"Love" was an American rock group of the late 1960s and early 1970s. They were led by singer, songwriter and guitarist Arthur Lee and the group's second songwriter, guitarist Bryan MacLean. One of the first racially diverse American pop bands, their music reflected a remarkable array of influences, combining elements of rock and roll, garage rock, folk, showtunes and psychedelia. The band's critical reputation far exceeds the limited success they experienced: their 1967 album ''Forever Changes'' is consistently cited by critics as one of the outstanding albums in the history of rock music.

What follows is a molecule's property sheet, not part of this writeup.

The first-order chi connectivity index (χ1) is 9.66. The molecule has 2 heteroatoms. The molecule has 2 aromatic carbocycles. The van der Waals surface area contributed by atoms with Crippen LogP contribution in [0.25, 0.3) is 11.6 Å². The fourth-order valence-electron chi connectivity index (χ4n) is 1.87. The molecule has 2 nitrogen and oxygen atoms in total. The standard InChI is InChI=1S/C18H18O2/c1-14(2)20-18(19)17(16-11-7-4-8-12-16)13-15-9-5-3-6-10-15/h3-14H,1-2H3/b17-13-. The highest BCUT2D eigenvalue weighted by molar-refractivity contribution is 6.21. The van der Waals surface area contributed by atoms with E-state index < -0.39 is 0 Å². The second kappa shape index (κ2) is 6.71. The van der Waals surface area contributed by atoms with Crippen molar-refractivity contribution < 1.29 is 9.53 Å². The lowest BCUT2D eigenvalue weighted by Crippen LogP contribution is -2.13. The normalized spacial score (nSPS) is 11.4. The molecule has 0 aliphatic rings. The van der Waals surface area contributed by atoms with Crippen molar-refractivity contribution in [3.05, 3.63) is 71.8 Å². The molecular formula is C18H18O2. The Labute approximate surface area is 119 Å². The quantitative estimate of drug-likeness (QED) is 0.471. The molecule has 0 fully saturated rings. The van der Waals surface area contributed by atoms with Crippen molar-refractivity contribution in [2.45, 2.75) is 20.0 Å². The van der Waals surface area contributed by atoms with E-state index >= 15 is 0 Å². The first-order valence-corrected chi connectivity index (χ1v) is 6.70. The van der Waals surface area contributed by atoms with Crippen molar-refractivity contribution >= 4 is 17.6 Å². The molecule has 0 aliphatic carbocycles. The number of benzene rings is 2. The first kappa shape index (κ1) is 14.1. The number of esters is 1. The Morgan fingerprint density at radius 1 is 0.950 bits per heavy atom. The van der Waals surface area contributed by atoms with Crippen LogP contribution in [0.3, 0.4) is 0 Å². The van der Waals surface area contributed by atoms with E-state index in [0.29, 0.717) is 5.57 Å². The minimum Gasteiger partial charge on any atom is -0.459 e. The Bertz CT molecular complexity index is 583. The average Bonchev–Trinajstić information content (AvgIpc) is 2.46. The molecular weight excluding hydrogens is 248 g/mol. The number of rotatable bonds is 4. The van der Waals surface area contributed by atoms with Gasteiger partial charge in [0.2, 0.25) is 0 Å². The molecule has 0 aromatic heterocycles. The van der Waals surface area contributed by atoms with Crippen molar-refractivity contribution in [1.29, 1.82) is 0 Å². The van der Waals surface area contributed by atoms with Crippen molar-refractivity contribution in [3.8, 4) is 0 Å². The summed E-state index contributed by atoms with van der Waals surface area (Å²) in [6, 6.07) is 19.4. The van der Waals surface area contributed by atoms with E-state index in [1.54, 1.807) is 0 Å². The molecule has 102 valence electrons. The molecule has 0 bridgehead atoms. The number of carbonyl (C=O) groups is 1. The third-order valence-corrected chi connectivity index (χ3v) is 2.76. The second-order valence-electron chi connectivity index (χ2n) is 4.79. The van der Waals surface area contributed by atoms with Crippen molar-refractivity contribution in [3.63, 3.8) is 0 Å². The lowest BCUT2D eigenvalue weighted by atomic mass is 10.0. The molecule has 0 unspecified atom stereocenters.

Lee, who'd lived in Los Angeles since the age of five, had been recording since 1963 with his bands the LAGs and Lee's American Four. He'd also produced a single, "My Diary", for Rosa Lee Brooks in 1964 which included Jimi Hendrix on guitar. A garage-outfit, The Sons Of Adam, which included future Love drummer Michael Stuart, also recorded a Lee composition, "Feathered Fish". However, after viewing a Byrds performance, Lee determined to join the newly-minted folk-rock sound of the Byrds to his primarily R'n'B style. Soon after, he formed The Grass Roots with guitarist John Echols (anothe...
|Background||group or band|
|Origin||Los Angeles, California|
|Genre|| Rock and Roll|
|Years active||1966 - 1973, sporadically thereafter|
|Current members||Arthur Lee (musician)|